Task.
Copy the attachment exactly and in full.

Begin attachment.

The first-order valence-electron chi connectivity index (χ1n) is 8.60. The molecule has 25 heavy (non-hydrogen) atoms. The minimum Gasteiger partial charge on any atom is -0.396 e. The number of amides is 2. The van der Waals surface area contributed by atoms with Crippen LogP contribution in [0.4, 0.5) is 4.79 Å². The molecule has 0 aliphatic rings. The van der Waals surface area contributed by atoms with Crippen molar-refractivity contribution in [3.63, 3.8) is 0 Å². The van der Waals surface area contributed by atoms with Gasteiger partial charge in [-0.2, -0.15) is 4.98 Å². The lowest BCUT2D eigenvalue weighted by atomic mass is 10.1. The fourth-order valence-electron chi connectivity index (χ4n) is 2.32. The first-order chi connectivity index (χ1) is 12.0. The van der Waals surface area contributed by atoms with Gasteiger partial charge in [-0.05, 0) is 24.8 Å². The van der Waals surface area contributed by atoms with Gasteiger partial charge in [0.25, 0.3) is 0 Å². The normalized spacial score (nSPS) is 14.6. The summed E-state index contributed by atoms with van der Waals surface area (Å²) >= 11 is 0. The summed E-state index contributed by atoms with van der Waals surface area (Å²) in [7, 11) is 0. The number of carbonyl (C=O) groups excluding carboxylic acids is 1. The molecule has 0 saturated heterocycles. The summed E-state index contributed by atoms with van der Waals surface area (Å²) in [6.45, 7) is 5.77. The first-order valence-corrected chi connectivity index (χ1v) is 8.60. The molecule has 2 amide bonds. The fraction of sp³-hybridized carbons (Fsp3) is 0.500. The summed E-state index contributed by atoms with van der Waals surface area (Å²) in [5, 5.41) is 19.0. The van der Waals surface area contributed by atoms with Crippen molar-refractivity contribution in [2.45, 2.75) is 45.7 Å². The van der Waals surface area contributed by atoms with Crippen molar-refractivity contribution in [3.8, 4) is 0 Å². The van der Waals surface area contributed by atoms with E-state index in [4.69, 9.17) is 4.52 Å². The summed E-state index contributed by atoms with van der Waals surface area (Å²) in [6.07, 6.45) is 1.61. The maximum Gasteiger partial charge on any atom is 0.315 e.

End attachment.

The first-order valence-electron chi connectivity index (χ1n) is 8.60. The molecule has 25 heavy (non-hydrogen) atoms. The minimum Gasteiger partial charge on any atom is -0.396 e. The number of amides is 2. The van der Waals surface area contributed by atoms with Crippen LogP contribution in [0.4, 0.5) is 4.79 Å². The molecule has 0 aliphatic rings. The van der Waals surface area contributed by atoms with Crippen molar-refractivity contribution in [3.63, 3.8) is 0 Å². The van der Waals surface area contributed by atoms with Gasteiger partial charge in [-0.2, -0.15) is 4.98 Å². The lowest BCUT2D eigenvalue weighted by atomic mass is 10.1. The fourth-order valence-electron chi connectivity index (χ4n) is 2.32. The first-order chi connectivity index (χ1) is 12.0. The van der Waals surface area contributed by atoms with Gasteiger partial charge in [-0.05, 0) is 24.8 Å². The van der Waals surface area contributed by atoms with Gasteiger partial charge in [0.25, 0.3) is 0 Å². The normalized spacial score (nSPS) is 14.6. The summed E-state index contributed by atoms with van der Waals surface area (Å²) >= 11 is 0. The summed E-state index contributed by atoms with van der Waals surface area (Å²) in [7, 11) is 0. The number of carbonyl (C=O) groups excluding carboxylic acids is 1. The molecule has 0 saturated heterocycles. The summed E-state index contributed by atoms with van der Waals surface area (Å²) in [6.45, 7) is 5.77. The first-order valence-corrected chi connectivity index (χ1v) is 8.60. The molecule has 2 amide bonds. The fraction of sp³-hybridized carbons (Fsp3) is 0.500. The summed E-state index contributed by atoms with van der Waals surface area (Å²) in [5, 5.41) is 19.0. The van der Waals surface area contributed by atoms with Crippen molar-refractivity contribution in [2.45, 2.75) is 45.7 Å². The van der Waals surface area contributed by atoms with Crippen molar-refractivity contribution in [3.8, 4) is 0 Å². The van der Waals surface area contributed by atoms with E-state index in [4.69, 9.17) is 4.52 Å². The summed E-state index contributed by atoms with van der Waals surface area (Å²) in [6.07, 6.45) is 1.61. The maximum Gasteiger partial charge on any atom is 0.315 e.